Genetic modifiers in hemoglobinopathies.
ABSTRACT Hereditary anemias show considerable variation in their clinical presentation. In some cases, the causes of these variations are easily apparent. In thalassemia (or in HbE/thalassemia), genetic variation is primarily caused by the severity of the thalassemia mutation. However, not uncommonly, there is variation unexplained by the globin gene mutations themselves, which may be caused by genetic modifiers. In sickle cell disease, the primary mutation is the same in all patients. Therefore, variations in disease severity generally are due to genetic modifiers. In most genetic diseases involving beta globin, the most clearcut influence on phenotype results from elevated fetal hemoglobin levels. In addition, alpha globin gene number can influence disease phenotype. In thalassemia major or intermedia, reduction in the number of alpha globin genes can ameliorate the disease phenotype; conversely, excess alpha globin genes can convert beta thalassemia trait to a clinical picture of thalassemia intermedia. In sickle cell disease, the number of alpha globin genes has both ameliorating and exacerbating effects, depending on which disease manifestation is being examined. Unlinked genetic factors have substantial effects on the phenotype of hereditary anemias, both on the anemia and other disease manifestations. Recently, studies using genome-wide techniques, particularly studying QTLs causing elevated HbF, or affecting HbE/thalassemia, have revealed other genetic elements whose mechanisms are under study. The elucidation of genetic modifiers will hopefully lead to more rational and effective management of these diseases.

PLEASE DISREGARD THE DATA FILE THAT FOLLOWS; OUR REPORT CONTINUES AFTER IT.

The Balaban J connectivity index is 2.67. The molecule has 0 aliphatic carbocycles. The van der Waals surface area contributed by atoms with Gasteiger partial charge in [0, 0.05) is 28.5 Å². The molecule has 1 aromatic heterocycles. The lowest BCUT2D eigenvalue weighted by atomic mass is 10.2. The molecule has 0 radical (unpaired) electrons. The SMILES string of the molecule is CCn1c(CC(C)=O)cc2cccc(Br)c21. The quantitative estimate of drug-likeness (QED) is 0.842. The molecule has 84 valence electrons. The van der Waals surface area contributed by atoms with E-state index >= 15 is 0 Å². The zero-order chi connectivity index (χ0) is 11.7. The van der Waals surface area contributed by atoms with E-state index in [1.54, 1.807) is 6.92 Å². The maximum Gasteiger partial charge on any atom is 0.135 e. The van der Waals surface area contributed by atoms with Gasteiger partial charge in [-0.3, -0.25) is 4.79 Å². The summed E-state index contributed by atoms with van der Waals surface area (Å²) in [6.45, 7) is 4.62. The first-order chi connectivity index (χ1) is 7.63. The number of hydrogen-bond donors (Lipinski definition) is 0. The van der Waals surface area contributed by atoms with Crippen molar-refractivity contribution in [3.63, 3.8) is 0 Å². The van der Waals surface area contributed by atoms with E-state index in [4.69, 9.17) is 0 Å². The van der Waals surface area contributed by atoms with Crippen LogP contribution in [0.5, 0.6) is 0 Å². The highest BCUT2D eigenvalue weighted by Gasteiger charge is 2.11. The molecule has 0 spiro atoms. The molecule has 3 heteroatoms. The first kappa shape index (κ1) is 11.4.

- [Show abstract] [Hide abstract]
ABSTRACT: Sickle cell β-thalassemia is a compound heterozygous state of β-thalassemia and sickle cell anemia. Patient with these conditions showed mild-to-severe clinical phenotype. The objective of this study was to evaluate the effects of α-globin gene numbers on the phenotype of sickle cell β-thalassemia patients. Seventy-five sickle cell β-thalassemia patients were characterized. Clinical, hematological, and molecular characterization was performed in all subjects. Amplified refectory mutation system-polymerase chain reaction was applied for β-thalassemia mutation study while α-genotyping was conducted by Gap-PCR. Highest frequency of IVS1-5 (33 out of 75 patients) β-thalassemia genotype was recorded. Twenty-eight patients were reported with α-globin chain deletion while four had α-triplications (Anti α-3.7kb). Sickle β-thalassemia patients with α-chain deletions ameliorate hematological and clinical variables. This study indicates that the coexistence of α-globin chain deletions showed mild phenotype instead of absence of α-chain deletions while the patients with triplication of α-genes express severe phenotype.Journal of Clinical Laboratory Analysis 01/2014; · 1.36 Impact Factor
- [Show abstract] [Hide abstract]